May the Fourth Be With You | The Source Weekly - Bend, Oregon

May the Fourth Be With You

Ain't no party like a Darth Vader party with metal band Jedi Scum

A long time ago in a galaxy far, far away, rebel rockers Galen Marek, Dash Rendar and Corran Horn (even their names sound intergalactic) joined forces to become the dark-sided scourge of the universe, a doom-core metal band that sings only about Star Wars. With a high midi-chlorian count and a penchant for sampling dialogue, noise loops and riffs from the films' scores, alongside speedy scream-core and heavy downbeat breakdowns, the band makes metal and Star Wars appear as if they were made for each other. And perhaps, they were.

That far-away galaxy is called Oakland, Calif., and the band goes by Jedi Scum, a self-described power violence three-piece that writes songs that revolve around Star Wars IV, A New Hope. With plans to move on to Star Wars V (ed. note: the Empire Strikes Back rules!), VI (which the band said has the best lightsaber battle) and write singles about The Clone Wars and the Old Republic, it's clear that George Lucas and company have offered up plenty of material for the band to cover in one- to three-minute scathing, guttural screams and ominously heavy guitar riffs.

Jedi Scum has chosen perhaps the most culturally significant science fiction series as the topic of its hardcore litany.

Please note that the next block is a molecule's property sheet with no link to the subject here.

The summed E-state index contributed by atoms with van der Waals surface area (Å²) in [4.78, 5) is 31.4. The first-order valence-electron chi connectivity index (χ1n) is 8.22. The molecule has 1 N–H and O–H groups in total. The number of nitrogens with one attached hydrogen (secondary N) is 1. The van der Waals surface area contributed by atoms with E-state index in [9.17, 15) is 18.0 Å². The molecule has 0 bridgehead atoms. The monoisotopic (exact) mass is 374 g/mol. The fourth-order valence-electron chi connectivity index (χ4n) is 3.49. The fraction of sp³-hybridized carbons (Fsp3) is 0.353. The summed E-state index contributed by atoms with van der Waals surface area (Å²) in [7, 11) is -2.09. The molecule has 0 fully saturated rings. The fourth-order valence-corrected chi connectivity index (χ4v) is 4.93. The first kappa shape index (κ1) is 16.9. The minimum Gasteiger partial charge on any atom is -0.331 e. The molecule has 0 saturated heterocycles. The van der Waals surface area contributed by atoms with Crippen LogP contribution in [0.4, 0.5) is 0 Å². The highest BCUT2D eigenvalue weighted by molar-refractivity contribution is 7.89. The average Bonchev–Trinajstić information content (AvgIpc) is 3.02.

"It is the glue that holds our civilization together," said guitarist Corran Horn. "It's an amazing story of D.I.Y. and anarchy; the movie is so political and inspiring."

Plenty of bands take their name from the Star Wars universe, from hip-hop duo Jedi Mind Tricks, to Buffy the Vampire Slayer theme song band Nerf Herder. Even indie swoonsters Eisley, who are named after the Mos Eisley spaceport, home to the scuzzy cantina, pull inspiration from Lucas' universe.

Niche bands, like Jedi Scum, that pay tribute to their favorite films by way of heavy metal are nothing new. Fantasy in heavy medal is abundant whether it's Rush's obsession with dragon slaying or seminal bands like Led Zeppelin and Black Sabbath incorporating J.R.R. Tolkien's Lord of the Rings into its music (in 1969's "Ramble On," Robert Plant sings, ''Twas in the darkest depths of Mordor/I met a girl so fair/But Gollum, and the evil one crept up/And slipped away with her").

But bands that base their entire catalogue around fictional universes are something of a post-modern phenomenon. Wizard-rock bands Harry and the Potters and Draco and the Malfoys are two groups borne of Harry Potter-fandom and take a similar approach to Jedi Scum retelling the books in short song snippets.

"I used to wear a Lego lightsaber necklace," explained Horn in regard to the start of Jedi Scum. "We all work at the same place, and one day at work, Dash started saying, 'May the Force be with you,' instead of 'Thank you' to customers. Then it clicked, how about a Star Wars power-violence band in the vein of Graf Orlock." (Garf Orlock, if you haven't been immersed in the "cinema-grind" genre, is a Los Angeles band that samples audio from The Terminator, Alien, and Robocop, and takes its name from the cult-classic 1922 film, Nosferatu.)

Imitating Garf Orlock's habit of sampling dialogue at the start of songs, expect familiar Star Wars phrases like, "Help me, Obi-Wan Kenobi, you're my only hope" and "I find your lack of faith disturbing," to precede the ear-assaulting metal of Jedi Scum.

Also, in case you were wondering, according to Jedi Scum, in the core-cast Star Wars band, Princess Leia would play bass, Han Solo would play guitar and Luke would be the drummer.

Sun., May 4

Jedi Scum, Venkman, and Under 15 Seconds

8 pm.

Third Street Pub, 314 SE Third St.


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